Earlier this month, the Brigham updated its Emergency Response Plan to transition from use of the phrase active shooter to armed intruder to better describe the broader range of potential threats health care facilities might encounter — as not all threats are limited to a specific weapon, such as a firearm.

As Mass General Brigham institutions continue integrating the use of plain language into their emergency communication platforms and systems, particularly the Employee Alert System (EAS), the Mass General Brigham Security Council and Emergency Preparedness Committee made the recommendation to update language in our preparedness policy around active shooters.

It is important to note that while the hospital’s Armed Intruder Emergency Response Plan has been updated to reflect the new terminology, there have been no changes to how staff should responds to an armed intruder situation.

Brendan Russell, executive director of Emergency Medicine and Emergency Preparedness, said while the language change is subtle, it better reflects the scope of potential threats. Russell and his team continually monitor the literature and work with external partners, including law enforcement, to keep the hospital’s emergency response plans and alerts up to date with current best practices.

Kevin Slattery, director of Brigham Police and Security, said it is important for all staff to be trained in how to respond to a report of an armed intruder while at work, regardless of their role.

“We want to familiarize our staff with the possibility of an intruder using a variety of weapons in an attack and incorporate it into our training,” Slattery said. “The term armed intruder better defines an armed assailant, whether it be with a firearm or something else. The possibility that weapons other than firearms may be used by armed intruders is an important part of our training, preparation, activation and response to armed intruder incidents.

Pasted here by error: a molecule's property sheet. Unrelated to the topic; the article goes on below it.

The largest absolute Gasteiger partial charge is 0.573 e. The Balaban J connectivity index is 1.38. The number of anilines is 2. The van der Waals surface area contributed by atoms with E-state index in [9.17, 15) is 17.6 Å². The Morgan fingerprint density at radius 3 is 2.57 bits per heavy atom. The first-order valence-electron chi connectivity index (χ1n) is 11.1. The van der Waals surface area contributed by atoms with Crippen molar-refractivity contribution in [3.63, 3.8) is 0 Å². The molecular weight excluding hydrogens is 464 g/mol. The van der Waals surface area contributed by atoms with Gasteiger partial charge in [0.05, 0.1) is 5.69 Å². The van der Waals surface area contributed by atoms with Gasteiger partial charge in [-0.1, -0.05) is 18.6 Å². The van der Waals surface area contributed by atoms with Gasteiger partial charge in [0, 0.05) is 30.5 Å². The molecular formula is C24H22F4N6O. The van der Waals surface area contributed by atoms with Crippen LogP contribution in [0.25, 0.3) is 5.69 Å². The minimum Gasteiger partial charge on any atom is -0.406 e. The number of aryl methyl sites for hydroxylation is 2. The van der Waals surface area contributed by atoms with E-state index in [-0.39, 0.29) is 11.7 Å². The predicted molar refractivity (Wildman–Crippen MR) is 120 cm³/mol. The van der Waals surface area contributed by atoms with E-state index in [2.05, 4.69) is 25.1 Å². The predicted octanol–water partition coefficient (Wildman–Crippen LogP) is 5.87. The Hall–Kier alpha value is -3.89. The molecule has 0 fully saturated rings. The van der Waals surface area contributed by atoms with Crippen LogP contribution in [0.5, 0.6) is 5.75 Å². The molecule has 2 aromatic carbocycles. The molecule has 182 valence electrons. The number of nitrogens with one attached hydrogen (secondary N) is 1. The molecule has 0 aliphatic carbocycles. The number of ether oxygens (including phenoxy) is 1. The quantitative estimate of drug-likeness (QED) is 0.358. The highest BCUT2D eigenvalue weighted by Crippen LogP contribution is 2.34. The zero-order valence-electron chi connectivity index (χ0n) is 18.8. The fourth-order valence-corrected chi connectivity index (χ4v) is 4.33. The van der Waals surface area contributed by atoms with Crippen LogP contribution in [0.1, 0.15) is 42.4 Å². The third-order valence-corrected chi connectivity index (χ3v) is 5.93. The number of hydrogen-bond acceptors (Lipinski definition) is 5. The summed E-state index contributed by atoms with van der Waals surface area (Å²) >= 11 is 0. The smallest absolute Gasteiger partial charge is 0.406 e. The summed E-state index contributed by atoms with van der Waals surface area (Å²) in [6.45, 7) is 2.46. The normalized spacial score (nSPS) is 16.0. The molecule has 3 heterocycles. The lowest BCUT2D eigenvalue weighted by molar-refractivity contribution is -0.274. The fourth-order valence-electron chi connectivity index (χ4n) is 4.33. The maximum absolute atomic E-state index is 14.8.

In addition to the emergency response plan update, the Brigham’s armed intruder preparedness training video (formerly the active shooter video), emergency response guidebooks, and emergency response posters have been updated to reflect the new terminology. All staff are required to watch the video and complete a knowledge check as part of this year’s HealthStream required coursework. HealthStream courses must be completed by Monday, Jan. 3, 2022.

If you have an emergency response guidebook (red flipbook) or emergency response poster in your location, please contact Emergency Preparedness at BHEmergencyPreparedness@bwh.harvard.edu for an updated version.

If you have questions or concerns, please contact Emergency Preparedness or speak with your manager or supervisor.

Sign Up for the Employee Alert System

Emergency Alert System messages are a critical part of our emergency preparedness and response efforts, ensuring all staff can be immediately alerted about potentially life-threatening situations and other time-sensitive emergency incidents that could arise in our facilities. For instructions on how to subscribe to our Emergency Alert System, please visit The Pulse.